Born Detroit, 1947 / BFA, MFA Wayne State University, Detroit / Lives in Royal Oak, Michigan
Sandra Cardew’s strange figurative works emerge fully formed from a place that is both totally familiar yet completely unknowable. At their core is a profound command of gesture that is heart-wrenching, but impossible to stop looking at. That these gestures emanate from hybrid anthropomorphic figures so otherworldly that even the artist can’t explain where they come from, just adds to their disorienting qualities. At times it seems that the only thing stopping the pieces exploding from the power of the contradictory emotions they invoke is the suture-like stitching that literally and metaphorically holds the oddly-collaged parts together.
While Cardew’s work may be too laden with hidden meanings and possibilities to be reduced to autobiography, it does contain notable autobiographical content. This appears in the obvious sense of relating to incidents and concerns in her life, but also less directly through displaying traces of her personal trajectory. As a child in a family where art was not considered a potential career, Cardew studied ballet, and learned needlecraft from her mother. After training to be a nurse, and starting a young family, she felt an overwhelming need to return to her dance practice, and consequently taught, performed and choreographed work over an intense, and exhilarating, 10 year period. This passage of her life came to an abrupt and emotionally devastating end due to the onset of Chronic Fatigue Syndrome. Subsequently she directed her creative energies into the less physically demanding world of visual art, pursuing first a late-life BFA and later an MFA. In works such as The Surrogate, Bird Mother #10, Ex #14, Star Dancer and Rejection it is possible to see recurring themes such as memory, loss, the limits and failure of the body, childhood, the dancer’s sense of flight and use of gesture, and the nurse/mother’s desire to heal.
A constant undercurrent in Cardew’s work is the human collective unconscious and its interaction with an animist sense of the supernatural. Her personal talisman is the bird, which she features regularly in her work, exploring its vulnerability, and suggesting associations between flight and dance. Often the bird is paired with a stronger protective partner, or itself takes on the role of the protector (see, for example, the Bird Mother Series). Other recurring anthropomorphic animal figures in her work are not always so directly recognizable, but often seem to contain elements of the horse, the rabbit, and the deer. Cardew stresses that her process is intuitive and spontaneous rather than narrative-driven and conscious, and hence she may know instinctively when a direction feels right or wrong, but not know exactly where it is coming from, or heading. In this way she leaves room for her own and/or the viewer’s unconscious in the work.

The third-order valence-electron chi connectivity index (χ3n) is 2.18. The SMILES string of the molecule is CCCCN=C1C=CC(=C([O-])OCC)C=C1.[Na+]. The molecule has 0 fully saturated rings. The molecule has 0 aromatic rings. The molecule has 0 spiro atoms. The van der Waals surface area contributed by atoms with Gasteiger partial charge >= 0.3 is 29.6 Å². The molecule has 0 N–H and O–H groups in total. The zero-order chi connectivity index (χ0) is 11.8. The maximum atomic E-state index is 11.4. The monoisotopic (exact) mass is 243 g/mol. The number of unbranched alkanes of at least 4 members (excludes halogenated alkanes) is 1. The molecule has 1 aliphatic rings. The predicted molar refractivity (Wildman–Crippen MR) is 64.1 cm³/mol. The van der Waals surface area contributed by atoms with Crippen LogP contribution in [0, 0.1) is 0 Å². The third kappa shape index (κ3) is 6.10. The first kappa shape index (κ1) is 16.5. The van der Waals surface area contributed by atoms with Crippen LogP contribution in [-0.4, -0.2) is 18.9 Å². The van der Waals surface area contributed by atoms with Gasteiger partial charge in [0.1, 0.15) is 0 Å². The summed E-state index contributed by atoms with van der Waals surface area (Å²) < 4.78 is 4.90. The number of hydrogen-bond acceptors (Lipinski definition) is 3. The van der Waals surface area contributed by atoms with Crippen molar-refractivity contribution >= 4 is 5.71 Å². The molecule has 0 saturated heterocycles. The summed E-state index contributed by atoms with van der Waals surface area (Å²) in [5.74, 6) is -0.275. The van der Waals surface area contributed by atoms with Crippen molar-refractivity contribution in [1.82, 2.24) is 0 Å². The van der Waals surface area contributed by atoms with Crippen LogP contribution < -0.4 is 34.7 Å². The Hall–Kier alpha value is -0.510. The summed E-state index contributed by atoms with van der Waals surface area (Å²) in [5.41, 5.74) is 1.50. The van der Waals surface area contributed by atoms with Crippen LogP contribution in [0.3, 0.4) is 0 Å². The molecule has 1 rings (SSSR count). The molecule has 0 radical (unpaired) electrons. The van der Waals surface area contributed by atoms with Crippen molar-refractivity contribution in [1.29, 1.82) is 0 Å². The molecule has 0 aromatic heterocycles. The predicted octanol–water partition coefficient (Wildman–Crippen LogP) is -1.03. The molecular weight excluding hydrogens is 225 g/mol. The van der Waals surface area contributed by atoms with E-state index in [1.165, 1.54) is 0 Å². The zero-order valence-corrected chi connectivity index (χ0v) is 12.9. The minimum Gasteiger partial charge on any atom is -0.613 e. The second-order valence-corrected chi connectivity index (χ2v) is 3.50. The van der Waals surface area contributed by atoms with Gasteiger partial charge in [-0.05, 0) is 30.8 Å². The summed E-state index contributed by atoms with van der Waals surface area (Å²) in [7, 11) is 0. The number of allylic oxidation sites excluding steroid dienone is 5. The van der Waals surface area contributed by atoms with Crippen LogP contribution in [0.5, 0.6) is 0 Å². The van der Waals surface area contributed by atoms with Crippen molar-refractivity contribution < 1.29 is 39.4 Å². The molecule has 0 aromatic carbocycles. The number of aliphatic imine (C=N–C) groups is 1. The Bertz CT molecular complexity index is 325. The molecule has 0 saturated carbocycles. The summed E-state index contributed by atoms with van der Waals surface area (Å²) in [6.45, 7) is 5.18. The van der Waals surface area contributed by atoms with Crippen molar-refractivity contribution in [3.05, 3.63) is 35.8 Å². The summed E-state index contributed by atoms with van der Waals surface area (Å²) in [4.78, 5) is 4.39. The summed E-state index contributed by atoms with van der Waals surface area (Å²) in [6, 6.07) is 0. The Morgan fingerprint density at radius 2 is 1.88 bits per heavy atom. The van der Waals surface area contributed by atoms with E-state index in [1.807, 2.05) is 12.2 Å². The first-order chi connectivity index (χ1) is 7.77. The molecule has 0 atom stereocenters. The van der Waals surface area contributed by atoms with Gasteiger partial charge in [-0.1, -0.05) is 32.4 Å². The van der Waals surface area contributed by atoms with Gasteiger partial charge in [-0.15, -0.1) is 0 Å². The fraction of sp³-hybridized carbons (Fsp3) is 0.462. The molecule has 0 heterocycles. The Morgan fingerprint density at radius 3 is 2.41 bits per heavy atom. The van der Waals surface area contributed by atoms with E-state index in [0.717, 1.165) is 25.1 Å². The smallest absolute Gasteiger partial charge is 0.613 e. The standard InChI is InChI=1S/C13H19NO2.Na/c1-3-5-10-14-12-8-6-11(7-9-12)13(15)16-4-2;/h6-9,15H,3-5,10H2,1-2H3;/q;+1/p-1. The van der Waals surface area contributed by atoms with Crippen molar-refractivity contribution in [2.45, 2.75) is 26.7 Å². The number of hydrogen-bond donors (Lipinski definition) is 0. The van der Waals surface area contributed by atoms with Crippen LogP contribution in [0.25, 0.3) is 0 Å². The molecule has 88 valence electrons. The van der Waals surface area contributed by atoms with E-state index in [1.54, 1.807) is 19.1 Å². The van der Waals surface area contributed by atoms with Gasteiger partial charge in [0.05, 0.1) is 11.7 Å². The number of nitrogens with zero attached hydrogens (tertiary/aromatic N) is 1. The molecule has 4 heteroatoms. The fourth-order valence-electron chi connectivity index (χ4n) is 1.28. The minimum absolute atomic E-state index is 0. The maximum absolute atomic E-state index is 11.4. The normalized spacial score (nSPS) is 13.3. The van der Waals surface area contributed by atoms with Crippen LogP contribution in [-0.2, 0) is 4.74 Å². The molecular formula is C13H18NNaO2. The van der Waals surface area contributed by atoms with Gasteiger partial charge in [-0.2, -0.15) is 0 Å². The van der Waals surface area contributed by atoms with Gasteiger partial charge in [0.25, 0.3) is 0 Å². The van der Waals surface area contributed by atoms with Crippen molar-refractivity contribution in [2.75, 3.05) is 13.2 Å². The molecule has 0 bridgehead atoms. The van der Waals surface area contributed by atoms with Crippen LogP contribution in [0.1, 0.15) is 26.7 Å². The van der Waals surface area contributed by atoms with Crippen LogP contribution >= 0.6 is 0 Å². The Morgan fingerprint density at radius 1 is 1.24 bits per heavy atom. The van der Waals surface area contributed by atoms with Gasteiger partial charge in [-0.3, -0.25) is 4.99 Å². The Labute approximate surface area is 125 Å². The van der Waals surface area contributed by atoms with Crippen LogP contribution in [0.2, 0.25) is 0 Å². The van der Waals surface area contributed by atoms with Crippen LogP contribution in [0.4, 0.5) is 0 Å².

More complex “stage-like” works such as Myth of Sisyphus, or Sanatorium under the Sign of the Hour Glass (inspired by painter and writer Bruno Schultz’s novel of the same name) show Cardew’s background in theater design. As well as allowing the interaction between groups of characters, they also allow for recurring elements, such as the ladder, the rope, the pulley and the wheel. There is a palpable sense of both precariousness and inescapability in many of these tableaux, as typified by No Exit (inspired by Jean-Paul Sartre’s famous play of that name.)
Cardew considers herself a liminal figure, sitting on the boundary between an art world she doesn’t feel totally part of, and a traditional family life disconnected from the themes of her art practice. Fiber arts such as stitching, sewing, and embroidery perhaps form a bridge between the two. For a long while she felt awkward bringing these domestic aspects of her life into her art, but in recent years she has made them an integral part of her work, using the sewing together of disparate parts as a metaphor for healing, and extending the processes beyond their traditional use. For example, in the recent piece, Woman with Spirit Doll, she uses embroidery (or, strictly speaking, the reverse of the embroidered cloth) to represent faces with an almost paint-like expressiveness. Like much of Cardew’s work, it is a piece that both staggers fellow artists, and connects powerfully with people who may never have engaged with art on such a meaningful level before.
Steve Panton, May 2015